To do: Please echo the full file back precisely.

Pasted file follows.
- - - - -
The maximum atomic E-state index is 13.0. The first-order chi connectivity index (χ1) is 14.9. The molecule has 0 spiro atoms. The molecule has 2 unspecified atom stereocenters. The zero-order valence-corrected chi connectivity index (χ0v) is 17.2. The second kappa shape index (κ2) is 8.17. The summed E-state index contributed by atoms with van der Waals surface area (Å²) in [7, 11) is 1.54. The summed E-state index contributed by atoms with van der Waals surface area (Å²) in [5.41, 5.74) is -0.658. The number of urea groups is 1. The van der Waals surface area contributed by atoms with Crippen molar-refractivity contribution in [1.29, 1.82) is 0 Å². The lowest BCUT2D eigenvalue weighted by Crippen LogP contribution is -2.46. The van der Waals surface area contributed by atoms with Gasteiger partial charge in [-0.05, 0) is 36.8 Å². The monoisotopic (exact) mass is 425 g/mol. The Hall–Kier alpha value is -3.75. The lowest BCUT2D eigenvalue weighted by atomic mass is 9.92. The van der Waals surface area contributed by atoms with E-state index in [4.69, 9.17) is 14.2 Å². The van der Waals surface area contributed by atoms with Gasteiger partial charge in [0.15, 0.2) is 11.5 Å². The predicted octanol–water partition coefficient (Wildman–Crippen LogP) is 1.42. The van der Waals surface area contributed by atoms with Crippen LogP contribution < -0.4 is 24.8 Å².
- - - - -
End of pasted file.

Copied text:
The maximum atomic E-state index is 13.0. The first-order chi connectivity index (χ1) is 14.9. The molecule has 0 spiro atoms. The molecule has 2 unspecified atom stereocenters. The zero-order valence-corrected chi connectivity index (χ0v) is 17.2. The second kappa shape index (κ2) is 8.17. The summed E-state index contributed by atoms with van der Waals surface area (Å²) in [7, 11) is 1.54. The summed E-state index contributed by atoms with van der Waals surface area (Å²) in [5.41, 5.74) is -0.658. The number of urea groups is 1. The van der Waals surface area contributed by atoms with Crippen molar-refractivity contribution in [1.29, 1.82) is 0 Å². The lowest BCUT2D eigenvalue weighted by Crippen LogP contribution is -2.46. The van der Waals surface area contributed by atoms with Gasteiger partial charge in [-0.05, 0) is 36.8 Å². The monoisotopic (exact) mass is 425 g/mol. The Hall–Kier alpha value is -3.75. The lowest BCUT2D eigenvalue weighted by atomic mass is 9.92. The van der Waals surface area contributed by atoms with E-state index in [4.69, 9.17) is 14.2 Å². The van der Waals surface area contributed by atoms with Gasteiger partial charge in [0.15, 0.2) is 11.5 Å². The predicted octanol–water partition coefficient (Wildman–Crippen LogP) is 1.42. The van der Waals surface area contributed by atoms with Crippen LogP contribution < -0.4 is 24.8 Å².